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Murderous, Short story

Dead Woman’s Ditch

Author: Emily Weeks

Illustration: Rosie Allen

It was not my intention to cause any harm. Harm has been done to me, yet that place bears my name – or rather, a name that reminds them of me. My name was, is, Jane. They took my voice from me in life just as they have taken my name from me in death. They will let it be known that I was an adulterous woman in order to excuse his crimes – with a true, honest husband whom I pushed and pushed until he snapped.

The truth is quite different, but I have not time to tell you everything. My husband, John Walford, was a cruel man. A drunk, a layabout and a sod. Another man was kind to me, but I swear that nothing passed between us more than words of friendship. John Walford made me out to be a liar, a cheat and said I carried a bastard in my belly. He is the liar and the cheat, yet I am the one whom has suffered for it. No one remembers my name.

Outrage and injustice burns in me until I want to erupt into howls like a bansidhe. The place where he tossed my body after murdering me can hardly be called a grave – a ditch is neither a place nor a fixed point. Where does it begin and end? By that blackthorn or further that way, where the ground dips away to the east, following the defences of an Iron Age settlement? A ditch is only a demarcation in the land, a threshold which can be crossed or stayed behind. He crossed that threshold. Even though they hanged him for his crime, they still put it about that it was because of me. The crows now peck the goodness from his eyes in the gibbet where he swings, creaking in the wind. There is some small recompense in that, but this place still bears no true name, just that of a dead woman. I was reduced in life to a shrinking, powerless female and made infamous in death with no decency, no name, no control. I will remain an adulterous wretch, murdered for seeking solace in a kind word.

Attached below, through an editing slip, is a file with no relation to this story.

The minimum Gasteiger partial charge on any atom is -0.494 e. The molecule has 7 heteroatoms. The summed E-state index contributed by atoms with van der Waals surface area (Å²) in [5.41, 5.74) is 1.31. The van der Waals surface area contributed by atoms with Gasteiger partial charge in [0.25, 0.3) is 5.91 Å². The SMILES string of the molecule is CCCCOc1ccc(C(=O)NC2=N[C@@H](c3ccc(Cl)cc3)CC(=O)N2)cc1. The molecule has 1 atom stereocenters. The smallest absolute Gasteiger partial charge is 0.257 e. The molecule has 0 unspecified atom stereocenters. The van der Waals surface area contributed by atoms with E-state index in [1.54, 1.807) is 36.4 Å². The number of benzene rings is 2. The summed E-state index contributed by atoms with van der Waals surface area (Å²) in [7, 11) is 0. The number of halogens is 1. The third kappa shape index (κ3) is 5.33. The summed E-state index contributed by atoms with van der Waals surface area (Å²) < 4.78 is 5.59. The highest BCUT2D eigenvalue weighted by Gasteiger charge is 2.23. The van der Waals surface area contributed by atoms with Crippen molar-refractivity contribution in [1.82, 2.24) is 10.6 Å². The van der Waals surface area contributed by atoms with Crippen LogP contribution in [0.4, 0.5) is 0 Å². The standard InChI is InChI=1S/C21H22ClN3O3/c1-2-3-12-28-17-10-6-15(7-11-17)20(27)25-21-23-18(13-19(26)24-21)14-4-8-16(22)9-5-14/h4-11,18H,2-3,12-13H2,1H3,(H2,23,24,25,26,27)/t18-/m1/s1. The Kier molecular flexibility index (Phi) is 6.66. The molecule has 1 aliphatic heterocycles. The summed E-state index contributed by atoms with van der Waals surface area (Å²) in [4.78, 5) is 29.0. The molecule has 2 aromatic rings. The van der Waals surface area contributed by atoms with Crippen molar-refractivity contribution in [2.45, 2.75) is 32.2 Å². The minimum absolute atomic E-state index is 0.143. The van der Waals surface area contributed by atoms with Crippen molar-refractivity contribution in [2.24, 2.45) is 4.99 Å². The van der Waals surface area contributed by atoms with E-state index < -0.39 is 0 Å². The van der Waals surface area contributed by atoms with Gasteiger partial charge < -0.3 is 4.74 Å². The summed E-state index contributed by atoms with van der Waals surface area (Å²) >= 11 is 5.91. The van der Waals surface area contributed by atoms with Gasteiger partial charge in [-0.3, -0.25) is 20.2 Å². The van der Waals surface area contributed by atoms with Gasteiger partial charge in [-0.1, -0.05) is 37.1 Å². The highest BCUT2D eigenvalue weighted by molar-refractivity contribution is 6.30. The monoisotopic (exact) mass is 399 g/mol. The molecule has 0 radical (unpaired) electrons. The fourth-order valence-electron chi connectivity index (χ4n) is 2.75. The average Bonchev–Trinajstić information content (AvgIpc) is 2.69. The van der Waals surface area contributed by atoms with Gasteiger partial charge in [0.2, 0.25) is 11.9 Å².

My name was, is, Jane.

Author’s note: Dead Woman’s Ditch is located on the Quantocks in Somerset, England. Local legend has it that a man name John Walford murdered his wife and buried her in a shallow grave after discovering that she was having an affair. He was hanged for his crimes and left in a gibbet for one year.